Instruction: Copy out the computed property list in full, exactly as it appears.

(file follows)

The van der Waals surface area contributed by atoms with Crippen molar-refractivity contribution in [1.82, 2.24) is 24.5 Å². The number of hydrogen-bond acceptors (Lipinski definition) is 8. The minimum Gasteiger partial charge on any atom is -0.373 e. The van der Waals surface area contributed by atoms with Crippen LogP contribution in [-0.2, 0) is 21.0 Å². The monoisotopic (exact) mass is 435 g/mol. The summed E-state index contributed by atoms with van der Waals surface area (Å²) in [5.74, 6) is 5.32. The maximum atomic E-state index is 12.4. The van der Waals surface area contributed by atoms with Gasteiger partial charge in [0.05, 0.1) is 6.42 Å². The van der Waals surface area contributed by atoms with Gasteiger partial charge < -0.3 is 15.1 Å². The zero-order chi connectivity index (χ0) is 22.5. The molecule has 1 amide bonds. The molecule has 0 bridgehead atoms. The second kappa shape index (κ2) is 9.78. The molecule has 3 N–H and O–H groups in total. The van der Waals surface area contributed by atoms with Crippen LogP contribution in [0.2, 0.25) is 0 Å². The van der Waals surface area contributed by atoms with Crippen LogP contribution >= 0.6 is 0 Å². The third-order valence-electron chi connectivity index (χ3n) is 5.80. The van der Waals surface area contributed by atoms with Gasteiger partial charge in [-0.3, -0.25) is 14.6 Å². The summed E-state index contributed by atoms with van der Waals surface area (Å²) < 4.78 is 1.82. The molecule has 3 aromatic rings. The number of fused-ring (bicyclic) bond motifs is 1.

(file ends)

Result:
The van der Waals surface area contributed by atoms with Crippen molar-refractivity contribution in [1.82, 2.24) is 24.5 Å². The number of hydrogen-bond acceptors (Lipinski definition) is 8. The minimum Gasteiger partial charge on any atom is -0.373 e. The van der Waals surface area contributed by atoms with Crippen LogP contribution in [-0.2, 0) is 21.0 Å². The monoisotopic (exact) mass is 435 g/mol. The summed E-state index contributed by atoms with van der Waals surface area (Å²) in [5.74, 6) is 5.32. The maximum atomic E-state index is 12.4. The van der Waals surface area contributed by atoms with Gasteiger partial charge in [0.05, 0.1) is 6.42 Å². The van der Waals surface area contributed by atoms with Gasteiger partial charge < -0.3 is 15.1 Å². The zero-order chi connectivity index (χ0) is 22.5. The molecule has 1 amide bonds. The molecule has 0 bridgehead atoms. The second kappa shape index (κ2) is 9.78. The molecule has 3 N–H and O–H groups in total. The van der Waals surface area contributed by atoms with Crippen LogP contribution in [0.2, 0.25) is 0 Å². The van der Waals surface area contributed by atoms with Crippen LogP contribution >= 0.6 is 0 Å². The third-order valence-electron chi connectivity index (χ3n) is 5.80. The van der Waals surface area contributed by atoms with Gasteiger partial charge in [-0.3, -0.25) is 14.6 Å². The summed E-state index contributed by atoms with van der Waals surface area (Å²) < 4.78 is 1.82. The molecule has 3 aromatic rings. The number of fused-ring (bicyclic) bond motifs is 1.